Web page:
Harmonix has made a name for itself through rhythm games like Rock Band VR, Amplitude, andDance Central. It’s trying something fresh with Audica, a game that blends electronic music with a new style of rhythm-powered gunplay. You get twin “rhythm blasters” to shoot at targets as they dart around the playfield, with extra points going to players with gunslinger-like timing and accuracy. Certain targets fly directly toward you, requiring a well-timed backhand or punch to clear, so there’s more involved than just slick shooting.
We caught up with Harmonix designer Ryan Challinor to ask him what makes Audica a new kind of rhythm-based VR experience.
What’s the elevator pitch for Audica? How is it a different than other rhythm games in VR?
Ryan Challinor: Most VR rhythm games I’ve seen are mostly gestural, which makes it tough to evaluate timing accuracy. We use the more discrete action of firing a gun to provide a stronger connection to a song’s unique rhythm. Our Oculus store page refers to it as a “choreographed ballet of beat-blasting brilliance” which I think is pretty good.
What was your inspiration for Audica’s core mechanics and gameplay systems?
RC: My primary inspiration was the over-the-top action you see in movies like Equilibrium and John Wick. I’d ask myself questions like "Why are they crossing their arms to shoot?" and "Why are they holding their gun sideways?" I thought it’d be fun to create a game that explicitly asked you to do those things. Rhythm-action in VR felt like a perfect fit.
What are some specific challenges in creating a rhythm-based shooter specifically VR?
RC: Actually, working in VR has made it a lot easier to make a rhythm game. Since both the headset display and controllers are low latency, it cuts out a lot of the A/V offset and calibration setup users have had to deal with in our previous console games. Having such low latency allows for a much tighter musical experience.
Can you tell us about the music creation process and how it differs from 2D rhythm experiences?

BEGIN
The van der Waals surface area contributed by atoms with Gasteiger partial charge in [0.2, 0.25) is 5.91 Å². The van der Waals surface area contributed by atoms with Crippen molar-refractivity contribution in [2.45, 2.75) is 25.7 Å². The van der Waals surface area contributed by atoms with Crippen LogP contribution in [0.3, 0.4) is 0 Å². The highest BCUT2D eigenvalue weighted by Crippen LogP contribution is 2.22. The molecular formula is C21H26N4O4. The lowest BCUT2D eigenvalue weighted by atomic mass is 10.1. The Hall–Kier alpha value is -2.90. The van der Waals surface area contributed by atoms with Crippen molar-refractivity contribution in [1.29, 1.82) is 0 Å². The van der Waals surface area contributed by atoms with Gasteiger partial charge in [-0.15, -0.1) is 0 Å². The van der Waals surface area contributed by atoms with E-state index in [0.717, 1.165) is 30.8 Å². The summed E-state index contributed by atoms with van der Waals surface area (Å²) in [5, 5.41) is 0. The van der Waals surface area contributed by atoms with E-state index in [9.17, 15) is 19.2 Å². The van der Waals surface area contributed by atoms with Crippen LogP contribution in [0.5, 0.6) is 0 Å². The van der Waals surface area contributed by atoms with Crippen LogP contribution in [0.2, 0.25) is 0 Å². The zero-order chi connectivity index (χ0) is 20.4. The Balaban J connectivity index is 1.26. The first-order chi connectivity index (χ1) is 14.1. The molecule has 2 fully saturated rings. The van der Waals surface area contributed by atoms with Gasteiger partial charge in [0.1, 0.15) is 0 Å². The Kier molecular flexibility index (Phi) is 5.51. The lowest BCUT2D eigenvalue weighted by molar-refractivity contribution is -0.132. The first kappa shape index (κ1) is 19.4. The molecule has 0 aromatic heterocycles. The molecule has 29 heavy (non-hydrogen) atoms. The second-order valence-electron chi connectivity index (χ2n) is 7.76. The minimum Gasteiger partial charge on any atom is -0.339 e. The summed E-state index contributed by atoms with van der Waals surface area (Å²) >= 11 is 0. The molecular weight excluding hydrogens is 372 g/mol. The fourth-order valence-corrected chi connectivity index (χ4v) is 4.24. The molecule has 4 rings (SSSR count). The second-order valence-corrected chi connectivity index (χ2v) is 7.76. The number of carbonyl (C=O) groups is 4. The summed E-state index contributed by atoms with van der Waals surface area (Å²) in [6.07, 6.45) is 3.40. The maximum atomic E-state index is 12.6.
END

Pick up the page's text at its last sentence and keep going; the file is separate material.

RC: We author tracks with our custom MIDI authoring tools, similar to the authoring process we use for Rock Band. One great thing about expanding from a Rock Band-style lane to an Audica-style target field is that it allows our authors to be visually creative in addition to being rhythmically creative.
How did previous Harmonix titles (Rock Band VR, Dance Central) help inform Audica’s design?
RC: We learned a lot about rhythm action from Rock Band, Frequency, Amplitude, but the most direct gameplay comparison is in Fantasia: Music Evolved. It had similar “target field” gameplay with cueing systems that have targets moving on a parabolic arc and intercepting in time with the music. Audica works similarly, but with aim-and-shoot gameplay instead of gesture-swipe gameplay.
Which programs were used create Audica’s mechanics and systems?
RC: We developed Audica in Unity, using the Oculus SDK. It’s powerful setup: it allowed to us to get a prototype up and running rapidly to see if the concept was fun and is capable enough to let us polish the experience and release a high-quality game.
How did you go about designing and iterating Audica’s ‘Rhythm Blasters’ and ammunition systems?
RC: Unity is incredibly quick to work in, so our primary philosophy on design was to experiment and iterate. If there was any debate about the best direction to take an idea, I’d implement both ways, add a checkbox to let us switch between them, and have the team evaluate which option felt better. Over time, this process let us to play different versions of Audica and pick the best one.
Did Audica’s unique control scheme and immersive gameplay lead you to specific music partnerships?
RC: We have existing relationships with music labels from our work on Rock Band, Dance Central, and DropMix, which gave us a great starting point for getting great music licenses for Audica. We found certain musical styles paired well with Audica’s gameplay better than others. It’s hard for me to put a finger on why, but the team can tell which tracks will work well in Audica in about fifteen seconds. The process involved building a wish list of tracks we thought would be amazing and having our licensing team pursue them.
Beyond pure immersion, what makes Audica an experience tailored-made for VR?
RC: One thing that makes Audica such a fun and physical experience is the wide field of targets. Instead of being confined to a screen that takes up a few degrees of your viewing angle, VR essentially allows us to make those targets appear on a giant 180-degree wraparound screen. Combine this with high-quality hand tracking and controllers with built-in triggers, and you’ve got an ideal setup for Audica.
Audica is available now on Rift, so head over to the Oculus Store to check it out and claim your spot on the leaderboard.